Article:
I remember the first time I saw a picture of Bagan. It was at sunrise. The sky was dusky rose and tiny peaks of exotic temples dotted the landscape. Oh and the balloons. Small orbs of color floating lightly above it all adding that extra bit of fairy dust to an already surreal scene. Where exactly is this magical place, I thought. When I planned my three-month journey to Southeast Asia, I knew this had to be one of my stops. Now I will share all I have learned about where to best see sunrise and sunset in Bagan.
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It wasn’t the easiest place to reach. After a ten-hour long night bus, I arrived, with a cold, and after haggling with taxi drivers and letting myself get ripped off out of exhaustion. I arrived at my hotel, haggard and grouchy, and even more so after the hotel refused to take my less than perfect US dollars (there was a slight crease in one of my Benjamins…seriously).
As I was walking to my room, I happened to see this and my spirits lifted right along with the balloons.
I decided I should take it easy, since I had a cold and hadn’t slept well the previous night. I rented an ebike (an electric scooter) from my hotel and after a quick lesson from a young man at the hotel who was 12 years old, I was off. First I had to find an ATM, get Kyats and pay the hotel. Then I was really off. The plan was to scope out the temples to find the one I would watch sunrise from. The morning would be dark and I didn’t want to scooter around clueless and lost!
I was so pleased with my little scheme until I realized I had scootered myself down the wrong road for at least twenty minutes. Eventually I made it to the Archaeological Zone where all the pagodas are. I saw signs everywhere saying that tourists had to pay 25,000 kyats. I didn’t see a place to pay anywhere. In retrospect I probably could have gone without a ticket, but I didn’t want to get in trouble. Furthermore, I want my money to go to preserving these types of historic and cultural treasures.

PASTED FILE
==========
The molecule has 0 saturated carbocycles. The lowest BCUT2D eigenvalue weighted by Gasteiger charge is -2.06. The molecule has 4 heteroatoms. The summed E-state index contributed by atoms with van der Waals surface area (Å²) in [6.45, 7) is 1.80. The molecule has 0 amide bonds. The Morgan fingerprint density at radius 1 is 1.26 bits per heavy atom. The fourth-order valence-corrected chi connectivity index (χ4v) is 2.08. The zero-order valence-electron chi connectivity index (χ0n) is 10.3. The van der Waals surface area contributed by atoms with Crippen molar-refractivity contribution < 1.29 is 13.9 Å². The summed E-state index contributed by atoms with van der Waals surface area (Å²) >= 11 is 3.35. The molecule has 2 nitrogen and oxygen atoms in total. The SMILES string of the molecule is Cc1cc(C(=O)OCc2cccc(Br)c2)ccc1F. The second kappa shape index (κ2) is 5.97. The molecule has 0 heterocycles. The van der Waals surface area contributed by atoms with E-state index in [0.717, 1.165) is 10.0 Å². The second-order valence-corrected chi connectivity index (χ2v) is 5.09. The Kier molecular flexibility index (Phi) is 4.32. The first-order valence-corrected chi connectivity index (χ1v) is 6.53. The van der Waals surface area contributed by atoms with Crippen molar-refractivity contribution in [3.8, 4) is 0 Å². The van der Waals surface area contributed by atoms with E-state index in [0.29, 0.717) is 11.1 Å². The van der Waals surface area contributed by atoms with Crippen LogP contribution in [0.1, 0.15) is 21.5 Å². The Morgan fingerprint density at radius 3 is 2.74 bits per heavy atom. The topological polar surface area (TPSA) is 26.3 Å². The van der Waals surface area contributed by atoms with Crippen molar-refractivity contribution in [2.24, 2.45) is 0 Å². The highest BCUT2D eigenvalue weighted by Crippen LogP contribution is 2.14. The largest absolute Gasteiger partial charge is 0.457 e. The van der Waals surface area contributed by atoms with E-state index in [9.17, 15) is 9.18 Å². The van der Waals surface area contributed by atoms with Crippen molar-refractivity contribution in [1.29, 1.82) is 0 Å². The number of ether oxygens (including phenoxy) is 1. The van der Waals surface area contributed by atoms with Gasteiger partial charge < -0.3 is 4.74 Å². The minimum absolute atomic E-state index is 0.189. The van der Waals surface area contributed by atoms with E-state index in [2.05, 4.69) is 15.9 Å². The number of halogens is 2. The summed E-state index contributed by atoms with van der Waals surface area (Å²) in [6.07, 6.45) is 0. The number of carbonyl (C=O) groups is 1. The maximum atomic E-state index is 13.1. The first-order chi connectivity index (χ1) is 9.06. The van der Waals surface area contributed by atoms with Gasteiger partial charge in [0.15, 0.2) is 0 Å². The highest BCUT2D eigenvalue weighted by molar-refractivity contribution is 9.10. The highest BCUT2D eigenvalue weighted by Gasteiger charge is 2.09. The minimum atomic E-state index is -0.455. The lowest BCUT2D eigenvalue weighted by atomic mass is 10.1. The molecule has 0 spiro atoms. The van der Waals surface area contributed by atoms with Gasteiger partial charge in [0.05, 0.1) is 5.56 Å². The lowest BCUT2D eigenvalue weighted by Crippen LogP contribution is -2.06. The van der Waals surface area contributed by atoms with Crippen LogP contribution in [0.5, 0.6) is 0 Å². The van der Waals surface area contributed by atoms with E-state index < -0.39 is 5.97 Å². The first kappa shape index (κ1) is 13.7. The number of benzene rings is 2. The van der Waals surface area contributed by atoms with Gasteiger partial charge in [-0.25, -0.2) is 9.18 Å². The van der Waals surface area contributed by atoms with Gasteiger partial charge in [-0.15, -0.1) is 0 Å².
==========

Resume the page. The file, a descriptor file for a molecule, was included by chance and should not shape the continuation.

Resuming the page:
I’ll skip the drama, but after another hour spent scootering around, sweating to death, and getting a sexy sunburn, I had paid and had a ticket; Which nobody ever asked for. Oh well. Call me crazy, but doing the right thing feels good. Even though I read that until recently the government kept all that money and only recently began to appropriate it to the ministry of whoever takes care of ancient temples. Shame on you Myanmar government!
I finally scootered up to one of the most well-known pagodas, Shwesandaw. I had heard this is THE most crowded temple and had no desire to go there at sunrise or sunset but just wanted to check it out. At that moment a random German guy scootered up next to me and the next thing I know, I’m following him around looking at temples. He also convinced me to abandon my sunset- on -the- river plans for an even better place to view the sunset…some mysterious tower that nobody knows about.
Vacation Cherene says yes to just about anything, so there I go. I seriously could have killed this guy for the crazy route he took me on. It could have been easy (you know, by using roads), but we went the wrong way through some dirt paths and ended up taking scooters through terrain full of sand and shrubbery that clearly was not meant to be driven through. We almost wiped out many times, got scratched by sharp leaves and sticks and had to drag the scooter when the tires got stuck. Did you know scooters are freaking heavy?